How Big Is This Soft Patch, Mr. Greenspan?

When Alan Greenspan testified before the House Budget Committee on Sept. 8, 2004, he could not bring himself to say that the economic "soft patch" that supposedly started in the spring was over. He may have known something that the rest of us learned only later in the day. The same afternoon, the Fed released its periodical review of economic conditions around the country, the so-called Beige Book. In it, the regional Federal Reserve banks describe an economic "soft patch" that has stretched well beyond the summer and that will likely continue for some time.

The recovery is now more than two-and-half years old. Last year at this time, the recovery – well into its second year – showed signs of strong growth. However, since then, growth has slowed. It fell from an annualized rate of 7.4 percent in the third quarter of 2003 to 2.8 percent in the second quarter of 2004 – a deceleration of 62 percent.

This slowdown in economic growth was not surprising. Much of the strong growth in the third quarter of 2003 was driven by factors that were unlikely to recur. Specifically, households cashed out their home equity at a rate of $246 billion in the first nine months of 2003, reflecting the peak of the home refinancing boom, fuelled by declining interest rates and rising home values. Much of the additional funds were spent on consumption items, such as cars and electronics, as well as on home renovations.

However, even low interest rate loans secured by rising home values are not free money. Servicing the additional debt is especially painful if household incomes are not growing, as has been the case for the past three years. Since the beginning of the year, inflation-adjusted earnings have declined, while employment growth has recently seemed to have lost its footing.

Much of the weakness in the economy is concentrated in consumer spending on consumption items and homes, which also makes up the vast majority of the economy. For instance, in the second quarter of 2004, consumer spending grew at its lowest rate in three years. For the months of July and August, consumer spending softened in many parts of the country, according to the Fed's Beige Book. The culprits could equally be found among "lackluster retail sales" and "cooling in new and existing home sales." The combination of record debt levels and slow income growth is obviously taking a toll on households' ability to spend, especially in the face of rising costs for health care, education, housing and energy.

In the near term, this "soft patch" of consumer spending will likely continue. The Fed reported in its Beige Book that there was a drop off in mortgage lending across the country, which will mean fewer home equity cash-outs and thus less debt-driven consumption. And there is little in the Beige Book to suggest that the labor market is poised for a strong surge in hiring. In fact, the Fed describes a labor market characterized by "some unevenness of [employment gains] across sectors in regions." This follows the Bureau of Labor Statistics report last week that employment grew in August, but that it fell short of population growth and that it declined in the retail sector.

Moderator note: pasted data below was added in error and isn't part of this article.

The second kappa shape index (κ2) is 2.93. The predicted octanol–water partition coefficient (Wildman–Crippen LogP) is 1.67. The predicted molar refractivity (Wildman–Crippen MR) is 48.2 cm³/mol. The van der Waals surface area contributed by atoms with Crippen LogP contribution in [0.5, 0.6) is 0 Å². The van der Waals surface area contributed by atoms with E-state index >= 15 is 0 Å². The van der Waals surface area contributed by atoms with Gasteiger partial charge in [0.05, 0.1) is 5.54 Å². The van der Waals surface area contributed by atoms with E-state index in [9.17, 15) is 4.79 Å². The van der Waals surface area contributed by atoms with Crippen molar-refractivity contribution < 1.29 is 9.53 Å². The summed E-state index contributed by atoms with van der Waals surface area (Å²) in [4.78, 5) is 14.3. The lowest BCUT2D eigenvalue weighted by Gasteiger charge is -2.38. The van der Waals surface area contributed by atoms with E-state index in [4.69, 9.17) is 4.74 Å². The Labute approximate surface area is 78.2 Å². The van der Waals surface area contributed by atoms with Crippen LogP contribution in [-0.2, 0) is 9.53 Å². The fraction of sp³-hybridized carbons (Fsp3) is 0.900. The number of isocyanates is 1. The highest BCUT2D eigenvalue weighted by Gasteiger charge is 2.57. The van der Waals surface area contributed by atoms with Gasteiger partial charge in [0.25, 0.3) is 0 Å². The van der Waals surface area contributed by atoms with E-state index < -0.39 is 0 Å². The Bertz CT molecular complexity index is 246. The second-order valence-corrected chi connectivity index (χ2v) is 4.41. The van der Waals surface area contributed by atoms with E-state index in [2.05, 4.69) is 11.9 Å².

Without the continued strength of the refinancing boom and a surge in labor incomes, household spending is likely to continue to be slow in the coming months. For growth to accelerate again, other sectors – exports, government, and investment – need to grow faster. On the trade front, U.S. exports are struggling with lackluster overseas demand. Government spending, in light of record deficits, is likely to be subdued for some time, putting much of the burden of accelerated growth on business investment. The Beige Book indicated that manufacturing activity in a number of investment goods was solid in July and August. The problem is that investment growth has already been strong over the past year, but not strong enough to halt the slow down in overall growth.

For business investment to become the new engine of accelerated growth, a number of things have to fall into place. For one, investment gains have to spread beyond information technology-related spending, where much of the investment gains have been concentrated in the past year. Businesses will also have to have enough incentives to invest more, despite slowing consumer demand and large overcapacities. That also means that businesses will have to hire more people at better wages and with more benefits than has been the case in recent years to boost incomes and create the customers of the not-so-distant future. These are a lot of "ifs" before investment can be a generator of stronger growth.

The fact that the recovery has been largely debt-driven has taken a toll in the form of slower economic growth. Originally dubbed an economic "soft patch" by Fed Chairman Alan Greenspan, it is becoming clear that this weakness was not limited to the spring of 2004. Given the Fed's latest report, it seems that strong growth will not resurface any time soon. But then again, "soft patch" is a term imprecise enough to cover multiple quarters of disappointing economic performance, and there is no need yet for Greenspan to change his tune.

Christian Weller is senior economist at the Center for American Progress.